The collecting of philatelic items related to the theme of Saint George and the Dragon is a topical closely related to Scouts on Stamps collecting. Since Baden-Powell made St. George the Patron Saint of the Scouting Movement, this makes it an area that could be added to any Scouts on Stamps collecting when something new is desired to expand the collection. St. George is also the patron saint of many other groups and countries.
This 1981 silk cachet from Jersey is a FDC honoring folklore.
This article is not to be a checklist of what to collect in Saint George but an overview of the philatelic items that could be used in a collection. This is just to wet your appreciation and you can then carry on from there. Some items are interesting and some are less seen in the general collecting area. If you get interested in collecting Saint George, it would be well worth your time to check out the exhibit by Dr. George Loan. It is one of the best exhibits on the subject and has won many National Exhibiting Medals. He covers his topic very well and has many wonderful items in his display.
The first area of the stamps and postal stationary items are where Saint George is the central theme of the design. The area of St. George collecting has well over 1,500 items that could be added to any collection and many more if you looked closer at the design.
At the lower left is a green "Russian Scouts in Exile" 40 cent local post stamp commemorating the 70th anniversary of Russian Scouting. The Russian Scout badge has St. George Slaying the Dragon. This local post stamp is tied to the cover with a July 25, 1979 New Pavlovsk, NY Russian Scouts Local Post FDC.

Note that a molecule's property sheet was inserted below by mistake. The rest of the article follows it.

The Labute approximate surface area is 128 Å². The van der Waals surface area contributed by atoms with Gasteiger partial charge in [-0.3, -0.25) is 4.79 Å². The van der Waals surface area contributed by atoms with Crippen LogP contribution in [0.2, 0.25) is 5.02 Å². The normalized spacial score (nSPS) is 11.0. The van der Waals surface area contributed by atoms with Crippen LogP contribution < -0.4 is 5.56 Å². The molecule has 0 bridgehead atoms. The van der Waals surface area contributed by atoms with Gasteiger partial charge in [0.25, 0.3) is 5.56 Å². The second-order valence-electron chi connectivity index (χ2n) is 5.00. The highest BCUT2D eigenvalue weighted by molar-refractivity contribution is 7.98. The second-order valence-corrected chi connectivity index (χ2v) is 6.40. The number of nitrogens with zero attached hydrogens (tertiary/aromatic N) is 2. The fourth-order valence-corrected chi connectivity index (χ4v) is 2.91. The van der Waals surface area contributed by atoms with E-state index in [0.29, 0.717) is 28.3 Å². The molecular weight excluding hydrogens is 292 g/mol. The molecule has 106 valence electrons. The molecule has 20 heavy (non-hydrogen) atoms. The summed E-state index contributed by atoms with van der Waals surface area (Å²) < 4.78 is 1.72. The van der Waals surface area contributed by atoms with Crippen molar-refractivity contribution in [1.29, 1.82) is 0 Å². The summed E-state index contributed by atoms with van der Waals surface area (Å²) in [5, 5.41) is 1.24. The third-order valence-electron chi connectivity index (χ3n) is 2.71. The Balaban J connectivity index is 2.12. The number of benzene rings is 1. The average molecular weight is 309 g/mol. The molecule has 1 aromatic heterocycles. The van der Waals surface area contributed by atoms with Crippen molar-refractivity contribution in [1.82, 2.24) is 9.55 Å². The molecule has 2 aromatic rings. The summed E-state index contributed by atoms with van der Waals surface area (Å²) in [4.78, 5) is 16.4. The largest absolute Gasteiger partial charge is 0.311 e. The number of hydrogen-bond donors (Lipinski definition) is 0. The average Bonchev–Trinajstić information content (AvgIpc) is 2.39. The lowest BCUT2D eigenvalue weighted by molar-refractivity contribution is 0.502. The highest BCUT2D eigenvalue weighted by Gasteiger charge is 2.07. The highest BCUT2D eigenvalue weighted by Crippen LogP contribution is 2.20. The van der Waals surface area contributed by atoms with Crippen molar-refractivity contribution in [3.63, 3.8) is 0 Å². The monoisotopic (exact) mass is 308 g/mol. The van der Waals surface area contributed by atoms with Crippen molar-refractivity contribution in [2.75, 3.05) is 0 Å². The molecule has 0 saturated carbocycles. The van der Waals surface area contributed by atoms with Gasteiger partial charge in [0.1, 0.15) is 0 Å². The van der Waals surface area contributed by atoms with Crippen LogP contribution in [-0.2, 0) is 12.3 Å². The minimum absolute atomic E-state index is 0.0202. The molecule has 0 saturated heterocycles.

Tasmanian St. George and the Dragon duty stamp, 1880.
This Scout cover from West Germany has a cachet in green depicting St George Slaying the Dragon, and inscription for St George, the Patron Saint of Scouting. Postage is paid with a 10 pf red posthorn meter stamp from Dusseldorf, dated April 22, 1961.
The last part is places named St. George. This is a very interesting area of postal history, as it covers the whole world. It is not always easy to find but it is the fun of the hunt that makes it what it is. You can still write and get mail with the name St. George on it from the towns, cities and villages that bear his name. This a great way to start collecting and see where it will grow.
A postal telegraph card, mailed in 1933 from St. Georges, Newfoundland to New Orleans.
Advertising cover for St. George Underwear, sent in 1931 by Schofield Woollen Co. at Oshawa, Canada.